How To Make High-Quality Android Apps

  • Speaker: Hai Nguyen
  • Date: 16 April, morning


  • Software architecture and project managemnt that facilitate developing complex apps
    • Testing
    • Architecture
    • Static code analysis
    • Code review
    • Continuous integration
    • Engineering culture
  • Automated testing tools:
    • Appium
    • Calabash
    • MonkeyTalk
    • Robotium
    • Selendroid
  • S.O.L.I.D (object-oriented design)
  • Architecture patterns:
    • Redux (Reactive Programming)
    • Riblets (Facebook)
    • MVP (suited for Android)
      • The only component having Android-related code is the View
      • View only displays (dumb)
      • All the logic in Presenter
      • Models are just POJOs
      • Presenter and Model are generic
    • MVVM (suited for iOS, but not so much for Android)
  • Static code analysis tools:
    • SonarCube
    • PMD
    • Findbugs
  • Code review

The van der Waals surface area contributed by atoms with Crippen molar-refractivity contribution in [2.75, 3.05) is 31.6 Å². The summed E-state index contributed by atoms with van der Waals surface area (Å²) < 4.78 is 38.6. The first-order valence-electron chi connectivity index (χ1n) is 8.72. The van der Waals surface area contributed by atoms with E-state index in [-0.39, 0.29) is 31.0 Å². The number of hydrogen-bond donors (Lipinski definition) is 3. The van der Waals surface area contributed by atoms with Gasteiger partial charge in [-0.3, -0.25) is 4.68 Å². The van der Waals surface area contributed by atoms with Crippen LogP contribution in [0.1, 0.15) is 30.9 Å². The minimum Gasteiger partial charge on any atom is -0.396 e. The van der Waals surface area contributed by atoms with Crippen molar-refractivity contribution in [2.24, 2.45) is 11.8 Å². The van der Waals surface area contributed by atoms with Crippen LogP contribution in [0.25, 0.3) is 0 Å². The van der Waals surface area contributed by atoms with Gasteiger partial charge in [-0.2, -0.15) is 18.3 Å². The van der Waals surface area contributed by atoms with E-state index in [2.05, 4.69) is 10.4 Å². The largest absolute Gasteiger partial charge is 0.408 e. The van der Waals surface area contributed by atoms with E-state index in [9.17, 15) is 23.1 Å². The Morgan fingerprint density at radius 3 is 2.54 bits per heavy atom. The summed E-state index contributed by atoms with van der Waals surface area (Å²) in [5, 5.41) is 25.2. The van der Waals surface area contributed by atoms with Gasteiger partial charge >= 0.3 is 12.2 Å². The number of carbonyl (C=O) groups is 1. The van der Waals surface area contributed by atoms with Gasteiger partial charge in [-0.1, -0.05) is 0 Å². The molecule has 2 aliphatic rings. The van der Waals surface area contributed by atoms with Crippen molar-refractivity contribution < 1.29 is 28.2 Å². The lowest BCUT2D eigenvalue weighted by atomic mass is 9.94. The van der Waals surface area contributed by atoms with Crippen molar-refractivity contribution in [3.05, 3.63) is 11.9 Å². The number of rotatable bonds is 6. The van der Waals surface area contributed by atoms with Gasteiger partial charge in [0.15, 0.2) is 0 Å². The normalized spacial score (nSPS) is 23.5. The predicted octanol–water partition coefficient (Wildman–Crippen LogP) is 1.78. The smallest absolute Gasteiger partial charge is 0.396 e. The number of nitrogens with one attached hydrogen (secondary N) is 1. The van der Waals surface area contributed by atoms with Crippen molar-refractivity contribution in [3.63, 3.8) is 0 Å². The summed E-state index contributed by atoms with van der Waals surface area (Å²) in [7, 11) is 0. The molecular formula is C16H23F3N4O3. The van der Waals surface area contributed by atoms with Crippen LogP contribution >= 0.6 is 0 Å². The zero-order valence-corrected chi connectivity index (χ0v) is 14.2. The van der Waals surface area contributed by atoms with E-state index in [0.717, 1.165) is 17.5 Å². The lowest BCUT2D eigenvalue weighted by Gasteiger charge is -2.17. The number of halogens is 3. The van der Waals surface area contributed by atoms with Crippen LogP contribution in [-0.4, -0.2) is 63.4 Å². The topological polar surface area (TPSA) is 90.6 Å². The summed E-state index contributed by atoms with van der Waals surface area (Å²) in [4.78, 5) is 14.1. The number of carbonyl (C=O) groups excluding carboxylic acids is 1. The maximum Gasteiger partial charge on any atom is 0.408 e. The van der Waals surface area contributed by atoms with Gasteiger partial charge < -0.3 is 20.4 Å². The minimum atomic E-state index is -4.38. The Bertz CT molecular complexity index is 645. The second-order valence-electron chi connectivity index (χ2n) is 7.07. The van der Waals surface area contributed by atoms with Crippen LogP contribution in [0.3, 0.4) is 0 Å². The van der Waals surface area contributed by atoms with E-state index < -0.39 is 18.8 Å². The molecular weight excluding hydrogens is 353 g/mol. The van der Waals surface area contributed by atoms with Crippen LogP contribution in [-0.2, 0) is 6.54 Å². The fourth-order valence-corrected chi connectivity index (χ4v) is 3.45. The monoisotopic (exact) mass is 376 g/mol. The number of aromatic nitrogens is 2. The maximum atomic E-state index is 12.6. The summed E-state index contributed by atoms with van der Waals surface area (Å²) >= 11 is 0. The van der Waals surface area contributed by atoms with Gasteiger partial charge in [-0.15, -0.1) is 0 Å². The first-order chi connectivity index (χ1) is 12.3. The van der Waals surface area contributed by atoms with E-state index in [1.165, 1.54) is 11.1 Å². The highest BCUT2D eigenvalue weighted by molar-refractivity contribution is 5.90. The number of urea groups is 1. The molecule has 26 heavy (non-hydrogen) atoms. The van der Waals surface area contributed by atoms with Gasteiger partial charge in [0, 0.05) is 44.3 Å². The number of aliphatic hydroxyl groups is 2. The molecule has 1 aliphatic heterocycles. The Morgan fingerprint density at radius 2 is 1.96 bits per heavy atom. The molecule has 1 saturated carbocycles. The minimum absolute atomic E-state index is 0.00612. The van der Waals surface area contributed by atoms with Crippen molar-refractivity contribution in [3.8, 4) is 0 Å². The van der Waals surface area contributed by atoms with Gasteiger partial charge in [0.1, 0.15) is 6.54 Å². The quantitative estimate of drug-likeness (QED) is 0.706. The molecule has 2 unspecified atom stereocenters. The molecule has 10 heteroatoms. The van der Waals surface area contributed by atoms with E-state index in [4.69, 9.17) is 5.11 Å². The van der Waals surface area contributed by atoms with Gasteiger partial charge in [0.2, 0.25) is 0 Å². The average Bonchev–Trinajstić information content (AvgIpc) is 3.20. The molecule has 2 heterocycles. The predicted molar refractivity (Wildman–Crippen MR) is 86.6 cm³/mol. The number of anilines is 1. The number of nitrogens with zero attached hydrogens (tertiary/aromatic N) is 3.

• Check code style: checkstyle
  • Continuous integration (CI)
    • Whenever a push to the VCS repository is made, the entire project is built, all the tests are run, and the code is reviewed (static code analysis, code review, code style)
    • Complete builds, tests, and reviews also happen every night and provide a report in the morning
    • Tools (some are paid):
      • Jenkins
      • TeamCity
      • Travis CI
      • Go CD
      • Bamboo
      • Circle CI
      • Codeship




  • Speaker: Cao Duy Vu
  • Date: 16 April, morning


  • Interesting introduction to ConstraintLayout
  • Each view has a horizontal and vertical constraint which can be relative to any other view
  • Allows to flatten view hierarchy (for example horizontal chains without nested LinearLayouts)
  • Allows positionings which are not easily possible without ConstraintLayout
  • Performance slightly worse than without ConstraintLayout and Android Studio GUI Layout Designer integration is buggy
  • Likely to be improved in the future, as it was introduced just in Google I/O 2016



Nearby API

  • Speaker: Chad Schultz
  • Date: 16 April, afternoon